Indonesia’s Trash Problem
The country is now the world’s second-largest source of oceanic plastic pollution.
If you’re in Surabaya, Indonesia’s second-largest city, you can use plastic trash as bus fare five plastic bottles or 10 plastic cups are the equivalent of a two-hour ticket. A year after this program began, each bus is collecting up to 7.5 tons of plastic a month, which the city then cleans and auctions off to recycling companies. The initiative aims to incentivize the use of public transit and to clear Surabaya’s streets and waterways of the plastic trash that has accompanied Indonesia’s rapidly growing economy.
Polluted groundwater and untrustworthy water supplies mean that nearly every Indonesian who can afford it buys bottled beverages. That’s ‘good’ for companies like Coca-Cola, which more than doubled its workforce in Indonesia between 2013 and 2018, from 60,000 to 135,000. But just because some Indonesians have the money to buy more things doesn’t mean that this country, made up of 17,000 volcanic islands, has the recycling infrastructure to deal with the plastic those products are packaged in. The country is now the world’s second-largest source of oceanic plastic pollution, surpassed only by China which has over four times Indonesia’s population.
Waste management tends to be ad hoc in Indonesia. Many provinces and cities lack regular trash or recycling pickups and rely on informal waste pickers, who abandon what they can’t use with little fear of consequences. For many islands, the ocean has become a dump for waste.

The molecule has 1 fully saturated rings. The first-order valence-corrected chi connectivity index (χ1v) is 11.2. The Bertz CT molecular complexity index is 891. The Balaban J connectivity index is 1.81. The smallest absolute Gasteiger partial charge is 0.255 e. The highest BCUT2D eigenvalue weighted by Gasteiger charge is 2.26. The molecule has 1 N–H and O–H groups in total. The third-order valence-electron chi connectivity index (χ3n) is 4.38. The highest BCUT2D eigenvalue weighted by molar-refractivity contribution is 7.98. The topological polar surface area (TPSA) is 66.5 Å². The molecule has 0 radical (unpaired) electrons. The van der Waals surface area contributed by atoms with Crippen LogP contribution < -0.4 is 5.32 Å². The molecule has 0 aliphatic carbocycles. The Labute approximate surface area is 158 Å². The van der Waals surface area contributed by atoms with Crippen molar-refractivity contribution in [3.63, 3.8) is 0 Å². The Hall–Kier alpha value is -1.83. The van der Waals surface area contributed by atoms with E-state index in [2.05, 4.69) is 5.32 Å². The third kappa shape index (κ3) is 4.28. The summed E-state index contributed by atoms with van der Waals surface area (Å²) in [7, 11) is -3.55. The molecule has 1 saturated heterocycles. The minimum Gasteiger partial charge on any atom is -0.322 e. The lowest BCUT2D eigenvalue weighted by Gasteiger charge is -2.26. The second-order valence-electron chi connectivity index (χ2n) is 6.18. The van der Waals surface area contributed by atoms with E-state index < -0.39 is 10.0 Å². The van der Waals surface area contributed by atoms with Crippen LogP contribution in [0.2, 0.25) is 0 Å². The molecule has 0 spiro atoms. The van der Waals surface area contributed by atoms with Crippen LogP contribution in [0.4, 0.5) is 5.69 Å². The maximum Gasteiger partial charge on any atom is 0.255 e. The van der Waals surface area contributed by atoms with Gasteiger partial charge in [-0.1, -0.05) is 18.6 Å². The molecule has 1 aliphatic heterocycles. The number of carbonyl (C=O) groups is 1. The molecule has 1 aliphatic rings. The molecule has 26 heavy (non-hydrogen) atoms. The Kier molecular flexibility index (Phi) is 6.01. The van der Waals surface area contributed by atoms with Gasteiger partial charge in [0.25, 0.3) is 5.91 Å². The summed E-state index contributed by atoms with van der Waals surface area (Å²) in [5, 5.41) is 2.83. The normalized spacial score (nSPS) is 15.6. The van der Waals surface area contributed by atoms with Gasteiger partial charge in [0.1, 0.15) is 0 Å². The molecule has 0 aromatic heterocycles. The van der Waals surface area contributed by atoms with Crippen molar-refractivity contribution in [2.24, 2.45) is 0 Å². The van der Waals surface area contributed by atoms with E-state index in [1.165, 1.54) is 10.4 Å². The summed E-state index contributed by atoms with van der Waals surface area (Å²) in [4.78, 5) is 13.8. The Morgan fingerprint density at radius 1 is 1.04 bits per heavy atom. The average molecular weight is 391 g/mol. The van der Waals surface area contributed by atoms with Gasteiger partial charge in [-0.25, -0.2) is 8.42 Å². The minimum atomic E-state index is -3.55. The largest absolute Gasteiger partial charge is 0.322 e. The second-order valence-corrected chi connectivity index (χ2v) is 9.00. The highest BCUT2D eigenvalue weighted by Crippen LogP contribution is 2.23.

Over 2,000 independently operated collection sites known as “trash banks” also operate across the country. People bring in organic waste (which is turned into compost) and recycling that can be either exchanged for cash or stored as credit providing basic banking services for the poor. Indonesia’s trash banks get varying levels of support from local governments. In some cases, a city or regional government will pay a set cost for plastics.
The national government is also partnering with Indonesia’s two largest Islamic organizations, Nahdlatul Ulama (NU) and Muhammadiyah, to connect religious values with the effort to reduce plastic waste. “Islam is a religion that teaches people to care [for] and conserve the environment, including the plastic problem,” says Dr. Ir. Muhjidin Mawardi, chairman of Muhammadiyah’s environmental division. NU and Muhammadiyah published the book Waste Management From an Islamic Perspective and produce “sermons on waste,” or Ngaji Sampah, that are broadcast online monthly.
(Extracted from sierraclub.org)